I think we have to understand social and historical pressures, but I don't think people should ever allow white people or white power to be the traffic cops of our lives. We have to do all we can to de-center whiteness as the arbiter of who we are, what we feel, how we talk. It's okay for our community to be the center of our life. It's okay. Secondly, I want to argue that the uplift mentality that dictates we work twice as hard as white people or always present ourselves in a clean way so white people won't judge all of us poorly is absolutely crazy. We should try to be twice as good as the great people in our family and our community. And we shouldn't change the way we talk to make people who won't see us as textured more comfortable. We should get good at being human. That's the goal. Making white people feel okay about us often runs counter to being good at being human.

In the acknowledgements, you thank a lot of musicians like Big K.R.I.T., Joni Mitchell, Frank Ocean, Crooked Lettaz. What role does music play in your work?
Oh boy. Music, literally, is why I'm alive. I try to imitate different musical progressions a lot in my essay writing and I make a ton of musical allusions in my fiction. There are lines from Halona King, K.R.I.T, Kendrick, KRS, Mahalia in Long Division. Music, among other things, shows me what can happen, when you expand your imagined audience beyond hyperliterate Americans.

You've been interviewed a lot about your role as a Southern writer and what that means to you, indebting yourself to Jesmyn Ward, Margaret Walker Alexander, Faulkner. Do you have any advice for writers who want their work to speak for their communities?
Absolutely. Write to your communities. Ask tough questions of yourself and your communities.

Upon finishing Long Division, I got the message you wanted me to read it (and everything I've ever read) again (at least two more times). Why is that necessary?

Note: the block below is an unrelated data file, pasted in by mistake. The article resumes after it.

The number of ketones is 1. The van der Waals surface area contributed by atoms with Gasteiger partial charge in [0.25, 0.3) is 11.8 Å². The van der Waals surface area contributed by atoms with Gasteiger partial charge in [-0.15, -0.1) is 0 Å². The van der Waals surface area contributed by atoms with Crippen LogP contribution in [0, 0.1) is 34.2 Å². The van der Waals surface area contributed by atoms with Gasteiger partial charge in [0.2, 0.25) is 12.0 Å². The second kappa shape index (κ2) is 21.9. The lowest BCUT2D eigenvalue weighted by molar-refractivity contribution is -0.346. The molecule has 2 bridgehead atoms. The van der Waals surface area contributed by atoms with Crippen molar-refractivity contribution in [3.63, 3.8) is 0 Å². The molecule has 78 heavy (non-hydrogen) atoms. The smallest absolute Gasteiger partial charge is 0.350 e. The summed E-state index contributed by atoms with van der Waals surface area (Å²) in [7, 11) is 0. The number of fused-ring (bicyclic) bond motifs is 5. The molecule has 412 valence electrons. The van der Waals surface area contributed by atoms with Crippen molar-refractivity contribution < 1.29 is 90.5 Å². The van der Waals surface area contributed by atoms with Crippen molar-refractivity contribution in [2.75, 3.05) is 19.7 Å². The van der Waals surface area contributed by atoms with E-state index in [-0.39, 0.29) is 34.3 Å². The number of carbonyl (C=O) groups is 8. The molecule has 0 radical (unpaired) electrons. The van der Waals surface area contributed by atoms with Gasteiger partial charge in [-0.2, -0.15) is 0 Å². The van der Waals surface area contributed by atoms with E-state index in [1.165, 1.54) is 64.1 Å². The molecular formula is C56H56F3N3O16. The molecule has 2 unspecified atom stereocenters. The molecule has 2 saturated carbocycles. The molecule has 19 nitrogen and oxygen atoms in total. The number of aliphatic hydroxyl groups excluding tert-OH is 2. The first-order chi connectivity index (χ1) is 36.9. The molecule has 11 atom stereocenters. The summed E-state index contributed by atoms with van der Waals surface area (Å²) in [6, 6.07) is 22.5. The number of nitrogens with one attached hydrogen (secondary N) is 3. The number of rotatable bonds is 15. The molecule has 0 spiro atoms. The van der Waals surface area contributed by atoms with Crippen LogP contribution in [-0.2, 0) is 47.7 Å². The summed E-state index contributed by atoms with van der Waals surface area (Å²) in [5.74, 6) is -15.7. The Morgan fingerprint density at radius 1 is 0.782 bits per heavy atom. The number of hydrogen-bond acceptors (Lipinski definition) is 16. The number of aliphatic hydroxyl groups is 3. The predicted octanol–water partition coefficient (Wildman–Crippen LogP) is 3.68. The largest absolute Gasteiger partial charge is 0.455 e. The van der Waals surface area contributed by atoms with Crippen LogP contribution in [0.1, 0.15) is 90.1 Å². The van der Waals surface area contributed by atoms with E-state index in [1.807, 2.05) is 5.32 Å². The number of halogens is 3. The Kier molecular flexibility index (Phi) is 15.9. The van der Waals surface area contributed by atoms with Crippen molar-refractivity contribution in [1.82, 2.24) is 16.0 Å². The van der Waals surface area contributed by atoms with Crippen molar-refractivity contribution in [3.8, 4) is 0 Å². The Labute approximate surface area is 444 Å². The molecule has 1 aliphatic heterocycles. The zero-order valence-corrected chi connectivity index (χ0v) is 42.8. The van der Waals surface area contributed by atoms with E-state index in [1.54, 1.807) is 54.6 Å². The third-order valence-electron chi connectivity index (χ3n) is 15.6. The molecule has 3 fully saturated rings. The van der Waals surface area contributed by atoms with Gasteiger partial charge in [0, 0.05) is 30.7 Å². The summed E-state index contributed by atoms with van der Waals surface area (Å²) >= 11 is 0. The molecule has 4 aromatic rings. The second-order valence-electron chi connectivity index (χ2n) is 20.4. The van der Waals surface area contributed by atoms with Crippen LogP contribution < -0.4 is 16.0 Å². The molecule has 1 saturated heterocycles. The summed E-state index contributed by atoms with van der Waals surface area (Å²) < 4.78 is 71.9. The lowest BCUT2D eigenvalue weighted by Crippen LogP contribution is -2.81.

Well, I think that love requires ritual and ritual requires revisitation, right? We often claim to love things that we don't revisit. I don't get that. The book literally is about love and the possibilities of ritualized love aiding in this healing process of being a young black American. We can't really ritualize if we don't revisit. So I just want readers to commit to rereading, rewriting and revision.

What was your emotional and intellectual response to your first publisher's assessment of Long Division as too racially explicit?
My emotional response was I felt so betrayed and absolutely worthless as a writer. Intellectually, I knew she was wrong. But I knew she thought she knew the industry. I get why she asked me to take the racial politics out. I get it. But I also knew that meant that my work had failed in some fundamental way. I felt like a failure. And then I felt angry. And then I felt compelled to prove her wrong. The book and my community of readers proved her wrong.

What's it been like working with Agate?
[It's] been wonderful. It's a family. I think they're surprised the books are doing so well, too. They believed but I know they're shocked at some of what we've done. That's a good thing. I like shocking people who care for me. A lot of other people are showing interest in my new projects. I'm not going anywhere unless they show me as much respect and care as Agate Bolden has.

What drives you to write?
Well, I'm a terrible person and writer when I don't write, and I want to be a good person and a dope writer. Also, I don't do therapy so I figure shit out on the page.

Do you read other books while you're writing? Why or why not?
I do. I mean, I'm kind of addicted to reading so I have to stop myself from using reading as a proxy for writing when I'm in a project. I'm always reading as a writer, though, you know? It's hard for me to just read stuff and get lost. I'm always reading for technique. That's kinda sad.

Have any writing rituals you're willing to share?
I just go for two hours in the morning and two hours at night. Everyday. No matter what. That's all I got.

Which novel, out of all the novels you've ever read, do you wish you had written?
Oh man, you're good at this. I wish I wrote The Bluest Eye.

What are you working on now?
Ha! Two crazy projects. One's a weird nonfiction book on fear and pleasure. The other is this nutso novel.

If you could choose any other profession (teaching doesn't count), no holds barred, what would it be and why?
I'd be a money and art deliverer. This profession doesn't exist. But it should. I'd go around sharing money and art with people and telling them that the only way they'd get more money and art is if they shared money and art with more communities. I want to be a money and art deliverer.

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Carolyn / November 13, 2014 11:53 AM

This is great!